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Relocation in Divorce

Relocation divorce issues are a powerful and often confusing mixture of finance and emotion. Relocation issues can be most complex. We will look at:

Further along in this article we will be reviewing:

  • Relocation and children of divorce
  • Financial implications of divorce and relocating
  • Can you be forced to move out?

The financial issues of course involve setting up two occupied and livable properties where there used to be one. There is much truth in the old saying that two can live as cheaply as one. The emotional issues involve both the abandonment by one or both parties of a place that has come over the years to be known as home. These emotions affect the children of divorce as well as the divorcing parties, and require carefully thought out decisions.

Some Cons of Relocation

The financial issues involved in relocation almost always fall into the "cons" half of this equation. If one party retains the former residence while the other leaves, the party that stays faces the challenges of solely maintaining a residence that used to have two parties keeping it functioning, while the party relocating is in effect starting a new residence from scratch. If both relocate because they wish to be near a new support system or because neither party can effectively maintain the former residence, then both are starting from scratch. All of this must be accomplished with resources that have been divided, perhaps not equally, in the divorce settlement and with former resources depleted to some extent by payments for fees and lawyers and the entire legal system that runs the divorce process.

The relationship between the two parties will be further strained by this, and it is important to a swift and equitable divorce agreement that the parties stay on the best terms possible. Continuing to live together through this time rather than one party leaving early will in effect force the two parties to stay in contact.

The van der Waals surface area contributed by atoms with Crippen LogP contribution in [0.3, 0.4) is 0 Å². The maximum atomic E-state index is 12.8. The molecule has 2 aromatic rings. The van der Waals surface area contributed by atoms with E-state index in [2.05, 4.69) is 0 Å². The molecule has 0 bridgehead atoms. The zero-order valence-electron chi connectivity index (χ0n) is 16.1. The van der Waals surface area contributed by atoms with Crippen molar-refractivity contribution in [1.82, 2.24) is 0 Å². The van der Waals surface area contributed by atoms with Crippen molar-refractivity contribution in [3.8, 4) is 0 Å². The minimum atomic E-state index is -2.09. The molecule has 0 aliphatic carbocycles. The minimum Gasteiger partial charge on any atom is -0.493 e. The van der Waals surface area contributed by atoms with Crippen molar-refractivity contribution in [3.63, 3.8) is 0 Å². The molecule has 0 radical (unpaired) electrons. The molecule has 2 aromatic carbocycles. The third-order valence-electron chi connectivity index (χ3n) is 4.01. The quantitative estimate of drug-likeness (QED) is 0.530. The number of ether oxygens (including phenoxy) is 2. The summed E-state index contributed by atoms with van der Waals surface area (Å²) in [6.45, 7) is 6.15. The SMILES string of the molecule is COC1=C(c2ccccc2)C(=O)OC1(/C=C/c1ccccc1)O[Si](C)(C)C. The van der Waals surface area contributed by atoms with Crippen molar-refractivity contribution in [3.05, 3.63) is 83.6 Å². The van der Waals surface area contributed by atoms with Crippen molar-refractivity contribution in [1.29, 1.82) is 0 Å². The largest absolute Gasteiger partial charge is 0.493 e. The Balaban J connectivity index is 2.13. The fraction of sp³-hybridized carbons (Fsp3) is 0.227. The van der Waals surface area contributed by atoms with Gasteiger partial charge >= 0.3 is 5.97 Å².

Unfortunately, this effect could also intensify the discord between parties that have already developed sufficient problems to seek divorce. Maybe in that case it is not so wise to delay relocation by one party. However, relocation by one party before the divorce settlement should be closely discussed with your divorce attorney. It may cause ambiguities for the court to resolve in the issue of who owns what, and could even cause the relocating part to lose reasonable access to important documents that will be needed for the divorce settlement.

A growing trend that should be carefully considered is for the parties to maintain a common residence for some period of time and under well defined rules. While the emotional aspects of the divorce must be carefully considered to determine if this will work, it is a workable option for many who cannot bear the financial burden of relocation, at least for a while longer.

Custody and Moving

Custody of the children is of course a crucial issue in the divorce process. The good news here is that relocation by one or both parties should in no way affect the decision of child custody. Still, it is wise to discuss this issue in detail with you divorce lawyer.

There is more to dealing with custody and moving than just financial issues, and that is of course the effect on the children. If a workable deal to maintain joint occupancy can be worked out, this will of course help keep both parties in contact with the children. However, if the couples simply cannot resist arguing in front of the children this benefit will be lost or perhaps even become a detriment to everyone, including the children, moving on to new lives.

The issue of maintaining a good parental atmosphere for the children is critical, and also has an effect on where a relocating party moves to. Simplistically, the further away the two parents live makes the burden on the children greater and greater. Consult our section on Children and Divorce for more detailed information.

You Cannot be Forced to Relocate

Keep in mind that these issues must be resolved in a joint manner between the parties. One party cannot legally demand that the other leave. Unless it can be shown that the continued presence of one party would result in material or emotional harm to the children, both parties have the full legal right to maintain residence until the divorce settlement takes effect.

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